Feeds

Oracle trims sales, marketing, and back office staff?

Profits first

Next gen security for virtualised datacentres

Oracle has apparently joined the ranks of tech vendors cutting staff but is still - relatively speaking - sitting pretty.

The world's largest supplier of databases has reportedly cut between three and four per cent of its sales and marketing "expense" and two per cent of general and administrative expenses.

As of May 2008 - when Oracle released its last 10k statement on the subject - head count totaled 84,233 full-time staff, with 19,465 in sales and marketing and 8,304 running the back office. That could mean 778 from sales and marketing and 166 from the back-office team are getting chopped.

Oracle declined to comment.

If the report is true, the cuts seem geared towards helping maintain Oracle's profitability, according to Thomas Weisel Partners analyst Tim Klasell who announced the losses. The analyst wrote the move was "well planned and not a hasty reaction to an unplanned event."

The cuts follow a second-quarter that - while inline with estimates - saw business from sales of new copies of Oracle software fall three per cent. That quarter was reported on December 18.

They also follow three years' of rampant corporate and technology acquisition, which has seen Oracle's head count double. Full-time staff numbered 41,658 in 2004 - the year before Oracle's M&A juggernaut started rolling, with a series of deals that saw PeopleSoft, BEA Systems, Siebel, and a host of others succumb.

During that time, the number of back-office staff has doubled - from 4,705 to 8,304. The company, though, has kept an extremely tight rein on sales and marketing: numbers have gone in the opposite direction - down to 19,465 last year from 24,760 four years ago.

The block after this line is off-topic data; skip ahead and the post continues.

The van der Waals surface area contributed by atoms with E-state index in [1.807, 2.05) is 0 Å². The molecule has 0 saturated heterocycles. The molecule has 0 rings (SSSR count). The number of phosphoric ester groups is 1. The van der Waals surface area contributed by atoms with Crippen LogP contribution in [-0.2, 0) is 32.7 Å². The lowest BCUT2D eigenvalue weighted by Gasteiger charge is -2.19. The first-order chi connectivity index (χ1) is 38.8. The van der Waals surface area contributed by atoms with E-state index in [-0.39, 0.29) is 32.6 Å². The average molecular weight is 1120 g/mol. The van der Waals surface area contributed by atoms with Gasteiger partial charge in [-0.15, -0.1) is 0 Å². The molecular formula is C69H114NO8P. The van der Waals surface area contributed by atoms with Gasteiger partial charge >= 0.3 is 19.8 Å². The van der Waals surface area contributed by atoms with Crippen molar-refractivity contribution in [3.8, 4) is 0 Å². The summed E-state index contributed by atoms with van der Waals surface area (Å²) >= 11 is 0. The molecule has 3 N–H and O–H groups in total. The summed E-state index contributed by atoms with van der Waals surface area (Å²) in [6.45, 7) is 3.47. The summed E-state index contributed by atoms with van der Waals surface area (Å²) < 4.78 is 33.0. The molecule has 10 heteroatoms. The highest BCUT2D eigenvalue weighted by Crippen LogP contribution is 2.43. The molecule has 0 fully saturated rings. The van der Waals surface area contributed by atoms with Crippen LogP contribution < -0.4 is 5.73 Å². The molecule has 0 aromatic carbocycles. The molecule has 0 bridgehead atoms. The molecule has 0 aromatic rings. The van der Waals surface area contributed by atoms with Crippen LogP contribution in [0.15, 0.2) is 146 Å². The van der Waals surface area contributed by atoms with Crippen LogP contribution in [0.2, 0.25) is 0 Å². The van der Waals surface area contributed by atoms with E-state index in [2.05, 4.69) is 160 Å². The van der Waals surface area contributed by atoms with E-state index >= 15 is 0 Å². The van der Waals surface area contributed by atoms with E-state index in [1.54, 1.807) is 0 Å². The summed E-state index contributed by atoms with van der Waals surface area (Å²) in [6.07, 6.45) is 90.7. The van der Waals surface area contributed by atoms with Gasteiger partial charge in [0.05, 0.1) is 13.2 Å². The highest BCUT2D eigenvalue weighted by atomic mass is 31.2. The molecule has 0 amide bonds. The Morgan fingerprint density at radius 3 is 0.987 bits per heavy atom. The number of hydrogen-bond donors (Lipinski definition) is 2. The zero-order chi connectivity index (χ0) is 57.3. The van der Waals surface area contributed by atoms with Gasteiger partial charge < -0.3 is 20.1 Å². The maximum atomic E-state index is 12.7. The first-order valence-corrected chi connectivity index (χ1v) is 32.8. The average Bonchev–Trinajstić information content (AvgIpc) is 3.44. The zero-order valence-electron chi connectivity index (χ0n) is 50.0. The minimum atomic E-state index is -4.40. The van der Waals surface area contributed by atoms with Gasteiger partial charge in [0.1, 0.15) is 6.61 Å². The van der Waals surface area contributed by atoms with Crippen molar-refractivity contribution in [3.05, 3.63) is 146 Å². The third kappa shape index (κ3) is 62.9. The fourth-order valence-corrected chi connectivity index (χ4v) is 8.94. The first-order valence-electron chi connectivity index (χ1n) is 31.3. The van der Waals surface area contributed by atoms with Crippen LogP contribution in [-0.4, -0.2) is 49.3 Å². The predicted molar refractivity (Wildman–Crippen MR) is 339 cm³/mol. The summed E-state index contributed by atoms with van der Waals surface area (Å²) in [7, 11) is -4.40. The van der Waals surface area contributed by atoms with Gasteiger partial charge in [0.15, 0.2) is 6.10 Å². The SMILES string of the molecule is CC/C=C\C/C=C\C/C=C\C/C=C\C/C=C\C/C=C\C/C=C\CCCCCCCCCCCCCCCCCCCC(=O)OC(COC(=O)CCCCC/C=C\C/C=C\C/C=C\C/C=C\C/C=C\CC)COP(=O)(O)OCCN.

Oracle is famed for having employees re-interview for positions and for cutting lose "underperformers", so these latest cuts could be considered part of the process.

Also, for some perspective, Oracle's cuts are minor in terms of sheer numbers and proportion of workforce compared to some. Erstwhile partner Sun Microsystems is cutting 6,000, almost a fifth of its employees, tools rival Borland Software is cutting 15 per cent, and database competitor IBM is reported to be sharpening the axe on 16,000, or four per cent. ®

Secure remote control for conventional and virtual desktops

More from The Register

next story
6 Obvious Reasons Why Facebook Will Ban This Article (Thank God)
Clampdown on clickbait ... and El Reg is OK with this
No, thank you. I will not code for the Caliphate
Some assignments, even the Bongster decline must
Kaspersky backpedals on 'done nothing wrong, nothing to fear' blather
Founder (and internet passport fan) now says privacy is precious
TROLL SLAYER Google grabs $1.3 MEEELLION in patent counter-suit
Chocolate Factory hits back at firm for suing customers
Mozilla's 'Tiles' ads debut in new Firefox nightlies
You can try turning them off and on again
Sit tight, fanbois. Apple's '$400' wearable release slips into early 2015
Sources: time to put in plenty of clock-watching for' iWatch
Facebook to let stalkers unearth buried posts with mobe search
Prepare to HAUNT your pal's back catalogue
prev story

Whitepapers

Endpoint data privacy in the cloud is easier than you think
Innovations in encryption and storage resolve issues of data privacy and key requirements for companies to look for in a solution.
Implementing global e-invoicing with guaranteed legal certainty
Explaining the role local tax compliance plays in successful supply chain management and e-business and how leading global brands are addressing this.
Advanced data protection for your virtualized environments
Find a natural fit for optimizing protection for the often resource-constrained data protection process found in virtual environments.
Boost IT visibility and business value
How building a great service catalog relieves pressure points and demonstrates the value of IT service management.
Next gen security for virtualised datacentres
Legacy security solutions are inefficient due to the architectural differences between physical and virtual environments.